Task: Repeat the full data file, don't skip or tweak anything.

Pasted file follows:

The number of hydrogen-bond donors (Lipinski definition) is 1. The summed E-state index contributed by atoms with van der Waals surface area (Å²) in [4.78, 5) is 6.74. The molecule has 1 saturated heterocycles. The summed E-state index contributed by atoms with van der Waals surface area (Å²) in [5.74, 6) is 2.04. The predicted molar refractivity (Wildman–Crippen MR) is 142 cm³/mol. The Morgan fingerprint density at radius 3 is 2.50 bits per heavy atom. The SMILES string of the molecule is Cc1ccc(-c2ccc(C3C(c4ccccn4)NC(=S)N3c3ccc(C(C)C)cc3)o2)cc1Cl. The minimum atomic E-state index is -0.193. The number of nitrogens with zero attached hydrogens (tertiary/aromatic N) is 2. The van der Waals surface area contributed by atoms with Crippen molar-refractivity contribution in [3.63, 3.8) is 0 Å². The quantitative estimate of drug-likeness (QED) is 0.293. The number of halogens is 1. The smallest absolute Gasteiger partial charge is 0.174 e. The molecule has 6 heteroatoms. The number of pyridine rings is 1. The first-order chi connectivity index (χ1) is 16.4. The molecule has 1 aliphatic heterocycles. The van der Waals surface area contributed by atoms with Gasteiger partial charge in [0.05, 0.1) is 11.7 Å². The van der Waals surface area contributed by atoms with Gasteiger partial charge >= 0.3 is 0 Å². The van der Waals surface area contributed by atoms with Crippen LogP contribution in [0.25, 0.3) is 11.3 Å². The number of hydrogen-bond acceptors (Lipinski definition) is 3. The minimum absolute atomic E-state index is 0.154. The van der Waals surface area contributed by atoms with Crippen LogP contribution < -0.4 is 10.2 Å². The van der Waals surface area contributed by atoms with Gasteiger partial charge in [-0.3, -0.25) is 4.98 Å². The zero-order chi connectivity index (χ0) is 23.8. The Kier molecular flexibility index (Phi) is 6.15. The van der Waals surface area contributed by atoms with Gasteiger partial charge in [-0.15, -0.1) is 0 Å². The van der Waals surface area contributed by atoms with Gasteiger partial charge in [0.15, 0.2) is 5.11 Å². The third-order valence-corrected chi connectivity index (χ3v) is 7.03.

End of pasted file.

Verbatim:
The number of hydrogen-bond donors (Lipinski definition) is 1. The summed E-state index contributed by atoms with van der Waals surface area (Å²) in [4.78, 5) is 6.74. The molecule has 1 saturated heterocycles. The summed E-state index contributed by atoms with van der Waals surface area (Å²) in [5.74, 6) is 2.04. The predicted molar refractivity (Wildman–Crippen MR) is 142 cm³/mol. The Morgan fingerprint density at radius 3 is 2.50 bits per heavy atom. The SMILES string of the molecule is Cc1ccc(-c2ccc(C3C(c4ccccn4)NC(=S)N3c3ccc(C(C)C)cc3)o2)cc1Cl. The minimum atomic E-state index is -0.193. The number of nitrogens with zero attached hydrogens (tertiary/aromatic N) is 2. The van der Waals surface area contributed by atoms with Crippen molar-refractivity contribution in [3.63, 3.8) is 0 Å². The quantitative estimate of drug-likeness (QED) is 0.293. The number of halogens is 1. The smallest absolute Gasteiger partial charge is 0.174 e. The molecule has 6 heteroatoms. The number of pyridine rings is 1. The first-order chi connectivity index (χ1) is 16.4. The molecule has 1 aliphatic heterocycles. The van der Waals surface area contributed by atoms with Gasteiger partial charge in [0.05, 0.1) is 11.7 Å². The van der Waals surface area contributed by atoms with Gasteiger partial charge >= 0.3 is 0 Å². The van der Waals surface area contributed by atoms with Crippen LogP contribution in [0.25, 0.3) is 11.3 Å². The number of hydrogen-bond acceptors (Lipinski definition) is 3. The minimum absolute atomic E-state index is 0.154. The van der Waals surface area contributed by atoms with Crippen LogP contribution < -0.4 is 10.2 Å². The van der Waals surface area contributed by atoms with Gasteiger partial charge in [-0.3, -0.25) is 4.98 Å². The zero-order chi connectivity index (χ0) is 23.8. The Kier molecular flexibility index (Phi) is 6.15. The van der Waals surface area contributed by atoms with Gasteiger partial charge in [-0.15, -0.1) is 0 Å². The van der Waals surface area contributed by atoms with Gasteiger partial charge in [0.15, 0.2) is 5.11 Å². The third-order valence-corrected chi connectivity index (χ3v) is 7.03.